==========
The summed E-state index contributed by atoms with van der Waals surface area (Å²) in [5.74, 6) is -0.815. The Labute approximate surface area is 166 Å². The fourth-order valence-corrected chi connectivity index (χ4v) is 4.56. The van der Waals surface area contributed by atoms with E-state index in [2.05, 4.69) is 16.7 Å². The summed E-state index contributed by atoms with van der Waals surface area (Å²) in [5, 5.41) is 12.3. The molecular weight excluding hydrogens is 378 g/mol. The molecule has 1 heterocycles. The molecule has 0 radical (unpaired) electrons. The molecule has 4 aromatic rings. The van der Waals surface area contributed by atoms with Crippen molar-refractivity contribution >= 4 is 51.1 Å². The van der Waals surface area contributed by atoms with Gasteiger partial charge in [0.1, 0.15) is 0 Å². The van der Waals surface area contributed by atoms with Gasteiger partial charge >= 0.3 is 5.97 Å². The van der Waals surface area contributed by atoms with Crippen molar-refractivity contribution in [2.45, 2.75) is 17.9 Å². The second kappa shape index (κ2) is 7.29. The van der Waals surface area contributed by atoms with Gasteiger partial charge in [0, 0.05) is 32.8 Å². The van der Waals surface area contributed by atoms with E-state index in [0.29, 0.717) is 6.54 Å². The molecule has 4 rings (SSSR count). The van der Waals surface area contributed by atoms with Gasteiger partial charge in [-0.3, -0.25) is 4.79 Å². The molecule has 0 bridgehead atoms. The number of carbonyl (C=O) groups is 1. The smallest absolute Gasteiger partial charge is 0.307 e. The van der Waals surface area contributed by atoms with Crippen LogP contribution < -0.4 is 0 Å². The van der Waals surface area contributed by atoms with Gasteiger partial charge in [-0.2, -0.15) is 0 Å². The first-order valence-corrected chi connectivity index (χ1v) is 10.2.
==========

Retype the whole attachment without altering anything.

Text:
The summed E-state index contributed by atoms with van der Waals surface area (Å²) in [5.74, 6) is -0.815. The Labute approximate surface area is 166 Å². The fourth-order valence-corrected chi connectivity index (χ4v) is 4.56. The van der Waals surface area contributed by atoms with E-state index in [2.05, 4.69) is 16.7 Å². The summed E-state index contributed by atoms with van der Waals surface area (Å²) in [5, 5.41) is 12.3. The molecular weight excluding hydrogens is 378 g/mol. The molecule has 1 heterocycles. The molecule has 0 radical (unpaired) electrons. The molecule has 4 aromatic rings. The van der Waals surface area contributed by atoms with Crippen molar-refractivity contribution >= 4 is 51.1 Å². The van der Waals surface area contributed by atoms with Gasteiger partial charge in [0.1, 0.15) is 0 Å². The van der Waals surface area contributed by atoms with Gasteiger partial charge >= 0.3 is 5.97 Å². The van der Waals surface area contributed by atoms with Crippen molar-refractivity contribution in [2.45, 2.75) is 17.9 Å². The second kappa shape index (κ2) is 7.29. The van der Waals surface area contributed by atoms with Gasteiger partial charge in [0, 0.05) is 32.8 Å². The van der Waals surface area contributed by atoms with E-state index in [0.29, 0.717) is 6.54 Å². The molecule has 4 rings (SSSR count). The van der Waals surface area contributed by atoms with Gasteiger partial charge in [-0.3, -0.25) is 4.79 Å². The molecule has 0 bridgehead atoms. The number of carbonyl (C=O) groups is 1. The smallest absolute Gasteiger partial charge is 0.307 e. The van der Waals surface area contributed by atoms with Crippen LogP contribution < -0.4 is 0 Å². The van der Waals surface area contributed by atoms with Gasteiger partial charge in [-0.2, -0.15) is 0 Å². The first-order valence-corrected chi connectivity index (χ1v) is 10.2.